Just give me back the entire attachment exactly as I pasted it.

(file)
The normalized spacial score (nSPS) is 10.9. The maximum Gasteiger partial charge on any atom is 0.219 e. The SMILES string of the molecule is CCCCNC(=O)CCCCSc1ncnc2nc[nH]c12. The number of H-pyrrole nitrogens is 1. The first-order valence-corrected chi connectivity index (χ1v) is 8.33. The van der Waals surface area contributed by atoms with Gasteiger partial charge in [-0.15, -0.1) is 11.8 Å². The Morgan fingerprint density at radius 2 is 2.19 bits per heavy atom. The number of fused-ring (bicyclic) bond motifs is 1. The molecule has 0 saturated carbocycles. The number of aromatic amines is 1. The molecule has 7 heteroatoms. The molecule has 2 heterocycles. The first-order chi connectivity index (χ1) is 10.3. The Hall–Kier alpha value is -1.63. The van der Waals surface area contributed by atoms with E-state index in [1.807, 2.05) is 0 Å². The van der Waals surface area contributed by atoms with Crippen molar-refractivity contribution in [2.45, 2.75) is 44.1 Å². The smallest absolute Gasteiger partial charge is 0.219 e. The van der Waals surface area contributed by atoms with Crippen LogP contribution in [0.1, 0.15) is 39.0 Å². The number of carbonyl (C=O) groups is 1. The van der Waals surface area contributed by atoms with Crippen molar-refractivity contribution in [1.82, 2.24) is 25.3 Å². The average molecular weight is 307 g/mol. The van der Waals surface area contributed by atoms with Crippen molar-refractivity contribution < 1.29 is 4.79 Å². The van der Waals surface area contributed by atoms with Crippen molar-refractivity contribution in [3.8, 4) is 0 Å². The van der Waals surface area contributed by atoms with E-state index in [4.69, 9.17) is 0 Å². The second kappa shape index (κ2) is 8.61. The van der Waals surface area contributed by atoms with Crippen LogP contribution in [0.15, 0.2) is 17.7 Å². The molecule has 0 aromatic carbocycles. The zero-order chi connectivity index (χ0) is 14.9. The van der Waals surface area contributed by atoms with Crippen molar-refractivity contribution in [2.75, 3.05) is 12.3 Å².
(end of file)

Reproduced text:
The normalized spacial score (nSPS) is 10.9. The maximum Gasteiger partial charge on any atom is 0.219 e. The SMILES string of the molecule is CCCCNC(=O)CCCCSc1ncnc2nc[nH]c12. The number of H-pyrrole nitrogens is 1. The first-order valence-corrected chi connectivity index (χ1v) is 8.33. The van der Waals surface area contributed by atoms with Gasteiger partial charge in [-0.15, -0.1) is 11.8 Å². The Morgan fingerprint density at radius 2 is 2.19 bits per heavy atom. The number of fused-ring (bicyclic) bond motifs is 1. The molecule has 0 saturated carbocycles. The number of aromatic amines is 1. The molecule has 7 heteroatoms. The molecule has 2 heterocycles. The first-order chi connectivity index (χ1) is 10.3. The Hall–Kier alpha value is -1.63. The van der Waals surface area contributed by atoms with E-state index in [1.807, 2.05) is 0 Å². The van der Waals surface area contributed by atoms with Crippen molar-refractivity contribution in [2.45, 2.75) is 44.1 Å². The smallest absolute Gasteiger partial charge is 0.219 e. The van der Waals surface area contributed by atoms with Crippen LogP contribution in [0.1, 0.15) is 39.0 Å². The number of carbonyl (C=O) groups is 1. The van der Waals surface area contributed by atoms with Crippen molar-refractivity contribution in [1.82, 2.24) is 25.3 Å². The average molecular weight is 307 g/mol. The van der Waals surface area contributed by atoms with Crippen molar-refractivity contribution < 1.29 is 4.79 Å². The van der Waals surface area contributed by atoms with Crippen molar-refractivity contribution in [3.8, 4) is 0 Å². The van der Waals surface area contributed by atoms with E-state index in [4.69, 9.17) is 0 Å². The second kappa shape index (κ2) is 8.61. The van der Waals surface area contributed by atoms with Crippen LogP contribution in [0.15, 0.2) is 17.7 Å². The molecule has 0 aromatic carbocycles. The zero-order chi connectivity index (χ0) is 14.9. The van der Waals surface area contributed by atoms with Crippen molar-refractivity contribution in [2.75, 3.05) is 12.3 Å².